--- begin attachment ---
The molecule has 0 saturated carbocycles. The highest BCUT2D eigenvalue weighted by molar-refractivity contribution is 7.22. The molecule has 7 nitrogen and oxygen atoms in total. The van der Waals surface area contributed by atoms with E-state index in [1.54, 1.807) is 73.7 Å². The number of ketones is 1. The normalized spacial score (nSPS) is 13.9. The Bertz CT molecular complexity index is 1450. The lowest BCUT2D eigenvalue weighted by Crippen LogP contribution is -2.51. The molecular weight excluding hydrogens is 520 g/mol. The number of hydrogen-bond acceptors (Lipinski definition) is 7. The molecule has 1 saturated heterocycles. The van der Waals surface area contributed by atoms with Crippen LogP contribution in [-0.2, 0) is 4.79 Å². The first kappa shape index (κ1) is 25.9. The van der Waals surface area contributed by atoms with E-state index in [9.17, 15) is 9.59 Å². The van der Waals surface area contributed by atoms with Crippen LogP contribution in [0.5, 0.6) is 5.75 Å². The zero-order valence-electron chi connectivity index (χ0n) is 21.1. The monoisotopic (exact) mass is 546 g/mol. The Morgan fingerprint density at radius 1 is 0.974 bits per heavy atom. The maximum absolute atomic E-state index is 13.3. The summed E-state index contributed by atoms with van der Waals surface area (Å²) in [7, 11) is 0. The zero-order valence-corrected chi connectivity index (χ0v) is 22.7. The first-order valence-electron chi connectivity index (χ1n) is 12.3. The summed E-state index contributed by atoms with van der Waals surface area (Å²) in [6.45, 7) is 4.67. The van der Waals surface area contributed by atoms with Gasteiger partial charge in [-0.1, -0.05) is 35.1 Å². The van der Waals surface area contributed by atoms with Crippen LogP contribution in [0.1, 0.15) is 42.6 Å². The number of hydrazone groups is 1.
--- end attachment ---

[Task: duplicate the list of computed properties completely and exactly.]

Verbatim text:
The molecule has 0 saturated carbocycles. The highest BCUT2D eigenvalue weighted by molar-refractivity contribution is 7.22. The molecule has 7 nitrogen and oxygen atoms in total. The van der Waals surface area contributed by atoms with E-state index in [1.54, 1.807) is 73.7 Å². The number of ketones is 1. The normalized spacial score (nSPS) is 13.9. The Bertz CT molecular complexity index is 1450. The lowest BCUT2D eigenvalue weighted by Crippen LogP contribution is -2.51. The molecular weight excluding hydrogens is 520 g/mol. The number of hydrogen-bond acceptors (Lipinski definition) is 7. The molecule has 1 saturated heterocycles. The van der Waals surface area contributed by atoms with Crippen LogP contribution in [-0.2, 0) is 4.79 Å². The first kappa shape index (κ1) is 25.9. The van der Waals surface area contributed by atoms with E-state index in [9.17, 15) is 9.59 Å². The van der Waals surface area contributed by atoms with Crippen LogP contribution in [0.5, 0.6) is 5.75 Å². The zero-order valence-electron chi connectivity index (χ0n) is 21.1. The monoisotopic (exact) mass is 546 g/mol. The Morgan fingerprint density at radius 1 is 0.974 bits per heavy atom. The maximum absolute atomic E-state index is 13.3. The summed E-state index contributed by atoms with van der Waals surface area (Å²) in [7, 11) is 0. The zero-order valence-corrected chi connectivity index (χ0v) is 22.7. The first-order valence-electron chi connectivity index (χ1n) is 12.3. The summed E-state index contributed by atoms with van der Waals surface area (Å²) in [6.45, 7) is 4.67. The van der Waals surface area contributed by atoms with Gasteiger partial charge in [-0.1, -0.05) is 35.1 Å². The van der Waals surface area contributed by atoms with Crippen LogP contribution in [0.1, 0.15) is 42.6 Å². The number of hydrazone groups is 1.